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Channeling Eric Fischl

I have been trying to piece an image together from photos on the internet of 1950s furniture, clothing, and young girls in a seated pose. As I have no photographs of myself after the age of 9, much less any of the places I’ve lived, I have to find other ways of creating the images. Because the piece I am thinking through is fraught with emotional baggage, I don’t want to use children I know as models. But as I have been thinking about it some more, the idea of the image is gradually changing and possibly starting to take shape so that I’m starting to believe I can capture the emotional load of the original experience. I am less self-critical of my recent work in the Fairy Tale Series than I was feeling on Wednesday, which makes me feel better, not to mention more competent. But I’m still channeling Eric Fischl and trying to secure the confidence to work more transparently, and I’m still wishing for white walls and more space to work larger!


Reading Eric Fischl’s Bad Boy

I am reluctant to finish this book, which has captivated, inspired and challenged me over the last several days. I am fascinated by Fischl’s ability to transcend social, personal, and art market obstacles to adhere to a conviction about his work that seems nearly heroic to me. It helps, of course, that almost from the beginning of his study at CalArts in the early 70s, he had the support and confidence of others whom he respected, even when they thought his work was not the direction art was going. He persevered and the work he produced since that time has a unity which he understands and intelligently articulates.

Fischl’s adherence to his singular vision makes me aware of the ways I have found to conceal the rawness of my own experiences instead of showing their naked truth in my  images. I am able to be fully exposed in my poetry, but I have not had the courage to make similarly honest images.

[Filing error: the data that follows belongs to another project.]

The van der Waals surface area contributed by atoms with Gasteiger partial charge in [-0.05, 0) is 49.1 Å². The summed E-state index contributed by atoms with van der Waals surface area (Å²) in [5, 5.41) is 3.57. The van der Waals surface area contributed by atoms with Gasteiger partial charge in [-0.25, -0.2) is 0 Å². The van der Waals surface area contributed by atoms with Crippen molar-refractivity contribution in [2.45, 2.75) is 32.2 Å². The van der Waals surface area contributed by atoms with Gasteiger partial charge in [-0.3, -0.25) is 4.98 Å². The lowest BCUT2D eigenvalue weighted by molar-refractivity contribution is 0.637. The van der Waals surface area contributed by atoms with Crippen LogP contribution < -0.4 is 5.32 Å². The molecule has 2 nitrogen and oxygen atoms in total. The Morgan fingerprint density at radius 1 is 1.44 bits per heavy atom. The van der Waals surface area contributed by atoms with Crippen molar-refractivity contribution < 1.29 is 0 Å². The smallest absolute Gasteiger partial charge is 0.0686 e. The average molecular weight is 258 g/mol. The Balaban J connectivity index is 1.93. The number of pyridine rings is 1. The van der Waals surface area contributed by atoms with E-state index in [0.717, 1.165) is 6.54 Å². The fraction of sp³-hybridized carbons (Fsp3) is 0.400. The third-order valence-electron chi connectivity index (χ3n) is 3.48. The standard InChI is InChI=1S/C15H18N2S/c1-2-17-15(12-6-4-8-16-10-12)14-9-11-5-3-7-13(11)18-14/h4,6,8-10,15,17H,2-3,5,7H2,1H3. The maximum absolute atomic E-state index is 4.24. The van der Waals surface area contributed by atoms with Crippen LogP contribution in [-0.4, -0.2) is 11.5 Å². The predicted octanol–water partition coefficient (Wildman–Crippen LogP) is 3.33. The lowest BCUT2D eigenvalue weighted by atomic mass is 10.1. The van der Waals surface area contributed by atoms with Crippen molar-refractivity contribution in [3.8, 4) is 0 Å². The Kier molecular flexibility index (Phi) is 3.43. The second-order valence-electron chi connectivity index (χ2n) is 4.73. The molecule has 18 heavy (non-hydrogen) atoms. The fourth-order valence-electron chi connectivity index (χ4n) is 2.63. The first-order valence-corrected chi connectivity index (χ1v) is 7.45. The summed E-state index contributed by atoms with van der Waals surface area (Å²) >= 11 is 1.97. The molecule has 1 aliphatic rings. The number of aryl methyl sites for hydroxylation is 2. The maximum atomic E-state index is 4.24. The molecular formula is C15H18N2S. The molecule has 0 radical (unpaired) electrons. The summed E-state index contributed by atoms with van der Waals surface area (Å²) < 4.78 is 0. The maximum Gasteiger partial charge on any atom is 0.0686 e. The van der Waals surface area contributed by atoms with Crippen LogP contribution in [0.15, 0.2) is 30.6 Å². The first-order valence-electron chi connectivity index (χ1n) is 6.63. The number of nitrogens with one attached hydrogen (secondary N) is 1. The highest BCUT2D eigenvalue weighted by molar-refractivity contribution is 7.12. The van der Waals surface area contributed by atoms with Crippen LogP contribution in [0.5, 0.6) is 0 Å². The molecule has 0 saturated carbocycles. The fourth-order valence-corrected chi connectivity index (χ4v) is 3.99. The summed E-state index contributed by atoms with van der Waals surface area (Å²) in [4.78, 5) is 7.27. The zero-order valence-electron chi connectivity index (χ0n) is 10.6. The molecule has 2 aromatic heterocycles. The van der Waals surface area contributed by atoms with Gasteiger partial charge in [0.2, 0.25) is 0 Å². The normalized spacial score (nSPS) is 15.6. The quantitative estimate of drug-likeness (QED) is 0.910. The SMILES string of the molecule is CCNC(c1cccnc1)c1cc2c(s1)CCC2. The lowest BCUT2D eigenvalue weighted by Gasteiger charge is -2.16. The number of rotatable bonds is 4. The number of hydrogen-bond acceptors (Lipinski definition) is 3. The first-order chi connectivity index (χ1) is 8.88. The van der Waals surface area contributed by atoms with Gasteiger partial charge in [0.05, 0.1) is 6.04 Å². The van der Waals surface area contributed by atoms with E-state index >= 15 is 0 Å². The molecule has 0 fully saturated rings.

Meanwhile, my dreams are intense right now in response to Fischl’s book, calling up events and images that are demanding that I find a way to create them. Besides the courage, which I hope I will find, I need materials, space, and time. Is it time to apply for a grant again? Is there any point? Somehow, I know I will find a way to do this work. I know because I always have.

The Frog King

The Frog King

Her promise means nothing

a child crying for a lost

plaything crying

as children do coming face to

face with the world.

She would have promised anything.

An older girl

a young woman, though

the golden ball alone

a plaything

makes unlikely that possibility

might have laughed

abandoned the ball walked away


A promise is

a promise Father commands.

So he ate from her plate

drank from her cup slept

that’s what he called it

in her bed.

Now everyone says the naked

man in her bedroom is

a king, even though

the girl

the child insists he is just a frog.

Rapunzel, After

I’ve been working on writings in a new journal specifically set aside for the Fairy Tale Series (I tend to have to do that when a new series begins to seriously coalesce).  With the new journal, a sewn binding with lots of pages printed with a 4-square graph, I feel more free. I scribble over what I’ve written, test words, move things around, throw stuff out. The painting that goes with this one isn’t done yet, but I did know when I began it what it was about.

Rapunzel, After


It’s hard to piece the story together

from a handful of photos

half-truths, evasions

outright lies.


It’s true about the long-haired girl

and the prince, though he didn’t act

the way princes are supposed to.

He rescued her, he said, but she

was just looking for fun

a little wild maybe

just a girl.


The witch

if she really was one

died. Stroked out on the kitchen floor

while the girl was out shopping

about the same time the prince left

for good though he’d been leaving

all along

over and over and the girl with

first one baby then two

no one to comb her long hair

forgive her, soothe her when she was tired or

rock the babies so she could sleep.